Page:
Markers in blood (invasive biomaterial sampling)
Blood will be collected via phlebotomy. Several analyses are foreseen in the protocols: hallmarks of aging (telomere length; mtDNA copy number), immune health (chitinase-3-like protein 1, clara cell secretory protein, interleukins, immunoglobulins), biomonitoring for chemicals, hormones (melatonin; corticosteroids, sex hormones), clinical chemistry, extracellular matrix proteins, and omics (epigenomics, proteomics, quantitative polymerase chain reaction [qPCR] of selected genes).
Markers obtained via minimally invasive biomaterial sampling
Forseen analyses include cortisol awakening response/diurnal cortisol slope in saliva and clinical chemistry, metals, and 1-hydroxypyrene in urine. EB will be explored as a novel noninvasive biological matrix. Owlstone ReCIVA Breath Biopsy technology will be used for collection. EB will be analyzed for omics similar as described for blood, to address interorgan similarities in biological pathways to discover minimally invasive biomarkers. EB also contains volatile endogenous and exogenous organic compounds, representing additional candidate biomarkers of exposure and/or effect. VOCs will be analyzed using gas chromatography/mass spectrometry. The analysis of exogeneous exhaled chemicals and/or endogeneous biological markers in exhaled breath to characterize exposure or early biological responses has been successfully applied in subway workers, firefighters, welders, metal and machining industries, airport workers, ceramics production facilities, and hospital cleaners.48–60
Methods for storage and interpretation of working life exposome data
Data storage and sharing
The human exposome data structure is a high-dimensional collection of highly heterogeneous exposure variables. Given the scale needed in exposome studies, data will be provided by many institutes. For data management, the Yoda platform developed by Utrecht University redundant will be used as a findable, accessible, interoperable, and reusable (FAIR) data point for large amounts of research data during all stages of EPHOR. Yoda facilitates collaboration on publication of long-term archiving of and referring to data. Newly collected data along with their metadata are shared via internet within a closed authorized user group. Research data integrity is enhanced through the use of the Yoda Vault, in which data become read-only.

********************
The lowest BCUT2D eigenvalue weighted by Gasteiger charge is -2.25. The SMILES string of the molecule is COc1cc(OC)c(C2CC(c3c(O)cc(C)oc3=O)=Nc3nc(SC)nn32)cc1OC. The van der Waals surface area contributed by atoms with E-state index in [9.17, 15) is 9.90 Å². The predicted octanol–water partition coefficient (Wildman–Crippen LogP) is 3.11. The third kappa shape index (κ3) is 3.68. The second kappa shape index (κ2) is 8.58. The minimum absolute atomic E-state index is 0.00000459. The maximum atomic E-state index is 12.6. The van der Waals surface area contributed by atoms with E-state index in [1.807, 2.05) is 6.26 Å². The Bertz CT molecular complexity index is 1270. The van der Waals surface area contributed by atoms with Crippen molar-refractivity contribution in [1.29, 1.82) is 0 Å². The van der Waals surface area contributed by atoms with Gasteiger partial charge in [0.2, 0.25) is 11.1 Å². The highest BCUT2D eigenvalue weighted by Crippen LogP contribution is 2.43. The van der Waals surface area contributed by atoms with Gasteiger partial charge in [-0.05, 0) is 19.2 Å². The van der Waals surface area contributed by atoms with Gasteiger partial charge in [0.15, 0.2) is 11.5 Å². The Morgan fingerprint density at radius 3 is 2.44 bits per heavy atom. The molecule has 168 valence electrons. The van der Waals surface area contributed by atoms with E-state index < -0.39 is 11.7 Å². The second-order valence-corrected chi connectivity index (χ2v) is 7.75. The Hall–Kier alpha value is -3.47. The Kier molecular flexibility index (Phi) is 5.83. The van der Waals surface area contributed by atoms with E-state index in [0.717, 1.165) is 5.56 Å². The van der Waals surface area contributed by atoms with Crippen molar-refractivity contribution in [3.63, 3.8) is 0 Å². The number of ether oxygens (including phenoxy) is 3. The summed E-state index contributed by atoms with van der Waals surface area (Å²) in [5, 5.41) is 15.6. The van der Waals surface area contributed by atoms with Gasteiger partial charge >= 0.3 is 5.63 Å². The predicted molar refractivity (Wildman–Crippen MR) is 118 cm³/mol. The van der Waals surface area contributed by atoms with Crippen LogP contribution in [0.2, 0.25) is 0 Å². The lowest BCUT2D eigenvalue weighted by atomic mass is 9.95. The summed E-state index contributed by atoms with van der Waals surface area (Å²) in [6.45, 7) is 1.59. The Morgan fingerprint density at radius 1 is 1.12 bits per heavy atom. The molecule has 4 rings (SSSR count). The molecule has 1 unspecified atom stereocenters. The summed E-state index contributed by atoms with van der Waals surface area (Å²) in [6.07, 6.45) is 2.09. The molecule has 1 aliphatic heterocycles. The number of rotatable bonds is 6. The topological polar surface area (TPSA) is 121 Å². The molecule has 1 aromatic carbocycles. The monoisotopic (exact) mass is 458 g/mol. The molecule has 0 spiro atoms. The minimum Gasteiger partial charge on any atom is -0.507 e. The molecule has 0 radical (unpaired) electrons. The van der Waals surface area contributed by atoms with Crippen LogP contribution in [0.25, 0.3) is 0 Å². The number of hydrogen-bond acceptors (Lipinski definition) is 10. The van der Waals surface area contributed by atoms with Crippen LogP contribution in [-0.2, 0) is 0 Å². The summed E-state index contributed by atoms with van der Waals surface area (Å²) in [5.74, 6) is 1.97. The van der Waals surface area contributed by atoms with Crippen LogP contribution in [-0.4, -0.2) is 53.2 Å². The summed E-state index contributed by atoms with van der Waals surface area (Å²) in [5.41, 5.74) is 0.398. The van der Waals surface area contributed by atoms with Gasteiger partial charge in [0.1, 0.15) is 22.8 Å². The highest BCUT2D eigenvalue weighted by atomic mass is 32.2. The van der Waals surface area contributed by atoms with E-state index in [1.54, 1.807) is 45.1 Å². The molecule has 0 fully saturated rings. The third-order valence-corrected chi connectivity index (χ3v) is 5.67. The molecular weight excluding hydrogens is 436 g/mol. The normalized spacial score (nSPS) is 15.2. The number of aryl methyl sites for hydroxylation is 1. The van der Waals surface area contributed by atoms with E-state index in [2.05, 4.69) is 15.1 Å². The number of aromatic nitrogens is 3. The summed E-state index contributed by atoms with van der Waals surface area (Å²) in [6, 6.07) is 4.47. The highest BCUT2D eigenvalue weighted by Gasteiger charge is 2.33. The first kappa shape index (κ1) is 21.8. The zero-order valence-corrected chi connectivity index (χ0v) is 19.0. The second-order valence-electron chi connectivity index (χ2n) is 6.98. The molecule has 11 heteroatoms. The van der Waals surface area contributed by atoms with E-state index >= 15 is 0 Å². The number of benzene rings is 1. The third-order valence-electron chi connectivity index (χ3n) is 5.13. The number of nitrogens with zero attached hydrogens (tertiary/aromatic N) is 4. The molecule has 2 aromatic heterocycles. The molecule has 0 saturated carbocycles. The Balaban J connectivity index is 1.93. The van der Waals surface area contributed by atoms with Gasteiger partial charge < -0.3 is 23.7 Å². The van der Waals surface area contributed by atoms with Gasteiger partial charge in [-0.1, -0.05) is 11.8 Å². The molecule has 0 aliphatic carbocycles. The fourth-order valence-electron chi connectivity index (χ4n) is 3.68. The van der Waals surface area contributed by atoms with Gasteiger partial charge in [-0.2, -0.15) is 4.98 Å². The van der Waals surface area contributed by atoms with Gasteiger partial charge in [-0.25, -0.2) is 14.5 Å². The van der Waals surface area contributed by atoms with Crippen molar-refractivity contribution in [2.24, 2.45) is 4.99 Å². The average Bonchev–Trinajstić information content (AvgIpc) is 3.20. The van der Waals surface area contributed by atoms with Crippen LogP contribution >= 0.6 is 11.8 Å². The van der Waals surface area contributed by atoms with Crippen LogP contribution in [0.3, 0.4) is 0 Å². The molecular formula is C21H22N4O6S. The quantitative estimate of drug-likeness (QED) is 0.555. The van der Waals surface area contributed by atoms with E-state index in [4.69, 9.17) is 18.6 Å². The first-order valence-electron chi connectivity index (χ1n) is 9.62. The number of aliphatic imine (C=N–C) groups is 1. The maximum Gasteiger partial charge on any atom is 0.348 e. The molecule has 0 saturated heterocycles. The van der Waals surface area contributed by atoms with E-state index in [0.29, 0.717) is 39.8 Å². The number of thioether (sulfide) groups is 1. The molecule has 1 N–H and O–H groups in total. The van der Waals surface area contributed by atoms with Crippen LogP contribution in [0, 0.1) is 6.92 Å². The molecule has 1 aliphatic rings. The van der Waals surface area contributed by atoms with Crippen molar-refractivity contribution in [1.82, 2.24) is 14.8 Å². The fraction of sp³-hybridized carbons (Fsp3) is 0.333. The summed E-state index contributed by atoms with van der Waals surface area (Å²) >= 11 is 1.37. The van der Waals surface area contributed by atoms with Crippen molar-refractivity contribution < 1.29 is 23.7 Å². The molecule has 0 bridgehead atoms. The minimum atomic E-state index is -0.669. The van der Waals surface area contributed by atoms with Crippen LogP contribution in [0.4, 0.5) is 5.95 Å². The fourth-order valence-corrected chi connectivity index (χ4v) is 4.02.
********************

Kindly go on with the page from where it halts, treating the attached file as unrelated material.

Occupational settings often involve more than one exposure of interest. As the underlying principle behind the exposome is the assessment of many different exposures, we will compile and compare methods capable of handling multiple exposures in exposure-response analyses, including variable selection methods (e.g., penalized regression). Additional methods will be explored, either identifying groupings in a data-driven way or by forcing logical groupings of exposures,61 such as by chemical class using a battery of latent class and clustering approaches. For correctly handling complex exposure-time-response (ETR) relationships, compartmental (multistate) models, (two-stage) clonal expansion models, and exposure rate models have been successfully applied, but it is not yet clear how they compare in terms of data requirements and inference. We will compile these methods, apply, and compare them in the EPHOR Mega Cohort. In parallel, we will investigate to what extent existing ETR models can be modified to allow for multiple exposures and nonlinear exposure-response relations and to incorporate biological data to strengthen these models (effect markers, omics).62 Hierarchical regression will be used as a general approach, including Semi-Bayes adjustment, that aims at improving the validity of standard maximum-likelihood estimates in the presence of multiple comparisons by incorporating similarities between the exposures of interest in a second-stage model.63
Internal exposure and effect data (omics, biomarkers) will be subjected to pathway analyses to understand relations between external exposure and health outcome. The first level of analysis involves qualitative pathway analysis to retrieve sets of genes, the expression of which has changed due to exposure. This analysis will include combinations of different omics data sets and also compare exhaled breath and blood omics to develop noninvasive biomarkers. Gene set enrichment analysis to interpret omics data from occupationally exposed individuals has been applied successfully before.64–67 The second level of bioinformatics involves quantitative pathway-based exposure to health effect modeling. Existing scientific knowledge, exposure, and pathway content will be retrieved from text mining of scientific literature and toxicological databases, to construct qualitative exposure to adverse outcome pathway networks. Using these, causal modeling (e.g., reverse causal reasoning, physiologically based kinetic modeling) will be performed with omics, biomonitoring, and biomarker data from case studies to quantitatively predict health in relation to exposure.
In toxicology, pathway knowledge retrieved via textmining has been successfully combined with omics data, to analyze for the enrichment of genesets to identify similarities in chemical exposures.68 However, quantitative modeling using pathway networks to link exposure to health outcomes, also referred to as systems epidemiology,69 is novel in occupational epidemiology.